Table of Contents

Elgar Handbook of Civil War and Fragile States

Elgar Handbook of Civil War and Fragile States

Elgar original reference

Edited by Graham K. Brown and Arnim Langer

The Elgar Handbook of Civil War and Fragile States brings together contributions from a multidisciplinary group of internationally renowned scholars on such important issues as the causes of violent conflicts and state fragility, the challenges of conflict resolution and mediation, and the obstacles to post-conflict reconstruction and durable peace-building.

Chapter 4: Poverty and conflict

Håvard Hegre and Helge Holtermann

Subjects: development studies, development studies, politics and public policy, international politics, international relations, terrorism and security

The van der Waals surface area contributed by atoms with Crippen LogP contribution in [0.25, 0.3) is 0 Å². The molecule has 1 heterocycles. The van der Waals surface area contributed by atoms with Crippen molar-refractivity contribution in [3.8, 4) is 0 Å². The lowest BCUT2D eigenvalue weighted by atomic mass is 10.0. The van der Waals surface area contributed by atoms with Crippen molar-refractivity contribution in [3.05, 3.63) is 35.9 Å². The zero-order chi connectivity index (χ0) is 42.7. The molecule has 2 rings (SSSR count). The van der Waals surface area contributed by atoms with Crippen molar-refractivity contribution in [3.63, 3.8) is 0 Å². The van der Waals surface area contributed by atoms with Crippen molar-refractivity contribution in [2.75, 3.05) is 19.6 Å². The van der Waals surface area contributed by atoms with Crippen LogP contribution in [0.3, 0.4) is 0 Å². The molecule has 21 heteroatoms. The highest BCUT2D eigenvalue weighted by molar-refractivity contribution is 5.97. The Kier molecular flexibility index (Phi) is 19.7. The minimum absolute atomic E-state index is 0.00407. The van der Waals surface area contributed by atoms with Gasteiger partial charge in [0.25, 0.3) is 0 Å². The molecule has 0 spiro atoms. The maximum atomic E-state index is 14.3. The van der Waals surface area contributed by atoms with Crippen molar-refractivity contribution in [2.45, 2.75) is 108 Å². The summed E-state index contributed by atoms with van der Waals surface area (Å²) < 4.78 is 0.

When Hobbes (1651 [1968]) wrote Leviathan, civil war was a constant threat in Western Europe. Since then, it has become extremely unlikely. This is not the case in the poor countries of the world, in many of which there is still ‘continualle feare, and danger of violent death; And the life of man, solitary, poore, nasty, brutish, and short’ (ibid., p. 186). In this chapter, we look at some reasons why poor countries are conflict prone, and how conflicts contribute to retaining countries in poverty. As Hobbes did, we shall concentrate on internal conflicts, since these conflicts are predominantly fought in poor countries, and since inter-state conflicts often have less devastating consequences. Some of our arguments apply to inter-state conflicts too, however. The spread of internal armed conflicts in the world displays a striking relationship with countries’ level of economic development: civil wars are heavily concentrated in low-and lower-middle-income countries. Figure 4.1 shows the number of direct battle deaths as a share of the population as a function of each country’s poverty level in 1965. We use infant mortality rates (IMRs) as our measure of poverty, defi ne internal armed conflicts as in Harbom and Wallensteen (2010), and take data on battle deaths from Lacina and Gleditsch (2005). (We use IMRs rather than average income or GDP per capita because the IMR covers more countries and reflects the poverty of the median citizen better than GDP per capita, the most common alternative measure. The two measures are highly correlated, though.)

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